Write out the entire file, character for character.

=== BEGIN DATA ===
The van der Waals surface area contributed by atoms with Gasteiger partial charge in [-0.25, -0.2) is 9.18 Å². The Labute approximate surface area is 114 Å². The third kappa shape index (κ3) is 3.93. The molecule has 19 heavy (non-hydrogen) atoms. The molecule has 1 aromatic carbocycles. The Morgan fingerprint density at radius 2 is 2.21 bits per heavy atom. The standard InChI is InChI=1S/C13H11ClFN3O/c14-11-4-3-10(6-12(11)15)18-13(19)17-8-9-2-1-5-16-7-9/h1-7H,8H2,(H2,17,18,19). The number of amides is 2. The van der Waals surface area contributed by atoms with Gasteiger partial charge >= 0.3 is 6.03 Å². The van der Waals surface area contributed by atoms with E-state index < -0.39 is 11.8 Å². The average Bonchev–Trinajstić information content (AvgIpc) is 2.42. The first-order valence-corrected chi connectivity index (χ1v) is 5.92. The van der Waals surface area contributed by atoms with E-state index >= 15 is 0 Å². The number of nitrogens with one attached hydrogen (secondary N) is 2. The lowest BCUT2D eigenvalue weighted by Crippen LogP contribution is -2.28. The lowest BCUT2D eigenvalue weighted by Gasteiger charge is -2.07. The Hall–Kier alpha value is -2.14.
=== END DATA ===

The van der Waals surface area contributed by atoms with Gasteiger partial charge in [-0.25, -0.2) is 9.18 Å². The Labute approximate surface area is 114 Å². The third kappa shape index (κ3) is 3.93. The molecule has 19 heavy (non-hydrogen) atoms. The molecule has 1 aromatic carbocycles. The Morgan fingerprint density at radius 2 is 2.21 bits per heavy atom. The standard InChI is InChI=1S/C13H11ClFN3O/c14-11-4-3-10(6-12(11)15)18-13(19)17-8-9-2-1-5-16-7-9/h1-7H,8H2,(H2,17,18,19). The number of amides is 2. The van der Waals surface area contributed by atoms with Gasteiger partial charge >= 0.3 is 6.03 Å². The van der Waals surface area contributed by atoms with E-state index < -0.39 is 11.8 Å². The average Bonchev–Trinajstić information content (AvgIpc) is 2.42. The first-order valence-corrected chi connectivity index (χ1v) is 5.92. The van der Waals surface area contributed by atoms with E-state index >= 15 is 0 Å². The number of nitrogens with one attached hydrogen (secondary N) is 2. The lowest BCUT2D eigenvalue weighted by Crippen LogP contribution is -2.28. The lowest BCUT2D eigenvalue weighted by Gasteiger charge is -2.07. The Hall–Kier alpha value is -2.14.